So there we are …
To the extent that intolerance and hatred cause such damage on social networks, Quebec’s prime minister is forced to take a public outing to sound the alarm.
To illustrate that the “hypothetical feared” multiplies insults and threats on his Facebook page. And they dread those leaving positive comments.
We are talking about the man who is perhaps the most popular prime minister in Canada today.
So the problem is not François Legault.
The problem is Mark Zuckerberg. Facebook Big Head.
The problem is that this thirty-year-old billionaire always preferred to turn a blind eye to this difficult situation.
Oh, he does interact sometimes. But every time, it’s because he knows he has no other choice. Usually due to a scandal that stirs public opinion.
Then tighten the screw a little. But that is not enough to make a real difference.
This is what the digital giant just did in Canada, by the way.
Its Canadian envoy, Kevin Chan, appeared on March 29 before a parliamentary committee in Ottawa. On that very morning, duty He published an interview in which he talked about a recent change in the network’s algorithm. The goal is to narrow “access to controversial groups and your uninformed friends who are members of them.”
Let us summarize this public outing in three words: decorate windows.
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This is because Facebook’s business model relies on extracting data from its users, which generates massive revenue. The more data the network consumes, the more it pays.
So user interaction needs to be pushed to the limit. And what better way to achieve this than exasperation. Anger. the fear. hatred. All this is full of misinformation.
We have entered a “era of surveillance capitalism,” explains Shoshana Zuboff in a book of the same name, recently translated into French (which should quickly be on François Legault’s famous reading list).
This is perhaps the expert who has described this harmful mechanism best so far.
She teaches at Harvard Business School and for several years clearly watched the game of digital giants.
Asking someone to “put up content is like asking coal mine operators to get rid of coal containers because they’re so dirty,” as I wrote recently in The New York Times.
For Facebook, moderation doesn’t taste better.
Last fall, The New Yorker This was explained clearly in a report entitled Why can’t Facebook fix itself? The journalist interviewed several former employees, including content moderators, who said they were required to do housework … halfway!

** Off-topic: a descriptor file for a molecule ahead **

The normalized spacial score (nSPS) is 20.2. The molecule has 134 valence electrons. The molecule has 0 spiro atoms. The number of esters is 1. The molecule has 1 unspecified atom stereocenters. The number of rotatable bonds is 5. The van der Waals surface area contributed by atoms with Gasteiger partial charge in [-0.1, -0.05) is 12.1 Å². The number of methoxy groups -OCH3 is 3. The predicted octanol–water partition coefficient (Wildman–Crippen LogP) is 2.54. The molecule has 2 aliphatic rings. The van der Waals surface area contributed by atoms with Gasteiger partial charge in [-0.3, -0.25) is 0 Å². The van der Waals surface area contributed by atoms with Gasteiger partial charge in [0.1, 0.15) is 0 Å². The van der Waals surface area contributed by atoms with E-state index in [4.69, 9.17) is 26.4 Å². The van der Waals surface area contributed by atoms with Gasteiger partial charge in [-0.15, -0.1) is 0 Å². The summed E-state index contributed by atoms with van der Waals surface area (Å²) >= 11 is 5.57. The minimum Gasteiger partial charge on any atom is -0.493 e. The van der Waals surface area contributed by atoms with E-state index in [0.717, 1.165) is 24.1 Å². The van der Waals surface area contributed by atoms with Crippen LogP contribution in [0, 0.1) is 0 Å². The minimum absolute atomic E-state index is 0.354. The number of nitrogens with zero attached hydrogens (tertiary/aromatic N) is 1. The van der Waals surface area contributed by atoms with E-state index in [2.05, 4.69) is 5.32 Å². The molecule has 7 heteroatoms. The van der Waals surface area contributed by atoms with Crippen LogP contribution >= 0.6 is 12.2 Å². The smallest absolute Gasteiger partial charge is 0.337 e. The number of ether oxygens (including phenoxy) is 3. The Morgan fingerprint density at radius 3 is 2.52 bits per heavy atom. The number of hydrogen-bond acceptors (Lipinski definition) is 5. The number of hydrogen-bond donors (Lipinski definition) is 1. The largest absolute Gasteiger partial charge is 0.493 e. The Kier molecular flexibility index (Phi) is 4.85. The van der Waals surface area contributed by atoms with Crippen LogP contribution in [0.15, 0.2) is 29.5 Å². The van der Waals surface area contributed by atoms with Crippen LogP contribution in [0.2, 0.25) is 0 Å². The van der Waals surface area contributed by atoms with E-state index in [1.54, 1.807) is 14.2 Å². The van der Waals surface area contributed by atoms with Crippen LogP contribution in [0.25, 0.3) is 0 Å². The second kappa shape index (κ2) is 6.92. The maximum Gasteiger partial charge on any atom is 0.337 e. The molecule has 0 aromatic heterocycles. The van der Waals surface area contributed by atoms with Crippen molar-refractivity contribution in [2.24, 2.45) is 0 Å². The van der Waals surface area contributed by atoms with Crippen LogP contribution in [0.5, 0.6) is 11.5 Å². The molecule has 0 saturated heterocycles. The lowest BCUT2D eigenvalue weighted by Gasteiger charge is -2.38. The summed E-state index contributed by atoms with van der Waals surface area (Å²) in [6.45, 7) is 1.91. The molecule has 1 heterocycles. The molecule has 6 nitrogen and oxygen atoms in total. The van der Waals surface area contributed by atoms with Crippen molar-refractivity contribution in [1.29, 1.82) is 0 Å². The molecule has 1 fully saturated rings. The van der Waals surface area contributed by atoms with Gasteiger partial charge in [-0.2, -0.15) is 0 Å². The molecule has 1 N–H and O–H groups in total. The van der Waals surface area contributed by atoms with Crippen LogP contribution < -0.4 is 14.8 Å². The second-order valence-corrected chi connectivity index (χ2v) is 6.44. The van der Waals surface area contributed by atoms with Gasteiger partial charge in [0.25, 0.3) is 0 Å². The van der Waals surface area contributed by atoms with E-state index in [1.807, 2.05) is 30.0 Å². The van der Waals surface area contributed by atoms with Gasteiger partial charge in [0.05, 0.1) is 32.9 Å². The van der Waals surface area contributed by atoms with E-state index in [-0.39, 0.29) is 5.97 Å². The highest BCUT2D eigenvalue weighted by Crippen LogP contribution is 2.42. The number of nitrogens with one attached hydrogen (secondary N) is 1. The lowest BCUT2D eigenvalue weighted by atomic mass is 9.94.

Consequently, users who generate a large amount of engagement actually have absolute mandate … until massive media controversy forces the company to spread.
On Facebook, “Nobody wants to look in the mirror and say to themselves, ‘I’m making a lot of money by objectively giving dangerous people a huge loudspeaker,’ ” one of them said.
And more generally, we often find ways to convince ourselves, on Facebook, that hateful comments aren’t that much, think about it.
For example, if someone wrote “Kill LGBT” (the acronym used to describe LGBT people) without referring to a specific person, they will not be touched. The report reveals that network officials believe that “LGBT is a concept.”
> Discover the New Yorker report
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So there we are.
So much so that, as François Legault denounced, the elected officials abandoned public service, believing the situation to be untenable.
So much so, that threatening incidents targeting Justin Trudeau and his ministers in Ottawa are increasing. There were 276 between January and October 2020, recently revealed by our journalists Joel Dennis Belavance and Melanie Marquez. It is very annoying.
> (Replay) Read “Serial Threats” text
Obviously, this is only the beginning. On the web, extremism continues on a daily basis.
The focus is on Facebook, because with its 24 million users in Canada, it is a juggernaut of disproportionate influence. But he is not the only one who feeds the beast.
To say that we naively believed, ten years ago, that social networks would contribute to the spread of democracy in the world.
The opposite happens.
Mark Zuckerberg is indifferent to Quebec’s prime minister. On the one hand, he has been very concerned in recent years about the fate of demagogic politicians such as Donald Trump (even crossing the line and closing it) and Jair Bolsonaro. Or even far-right political parties like Britain First, which have managed to spread their hatred with impunity in the UK for so long.
Their fantasies, on social networks, are literally turning gold.
However, our governments seem to have had enough.
They promise that they will soon dare to engage with the digital giants, hoping to get rid of their toxins.
It won’t be easy.
It’s David versus Goliath.
But this battle is decisive and we will have every advantage to confidently support our elected officials. In the hope that the proud Goliath will finally be put in his place, as in the Bible.
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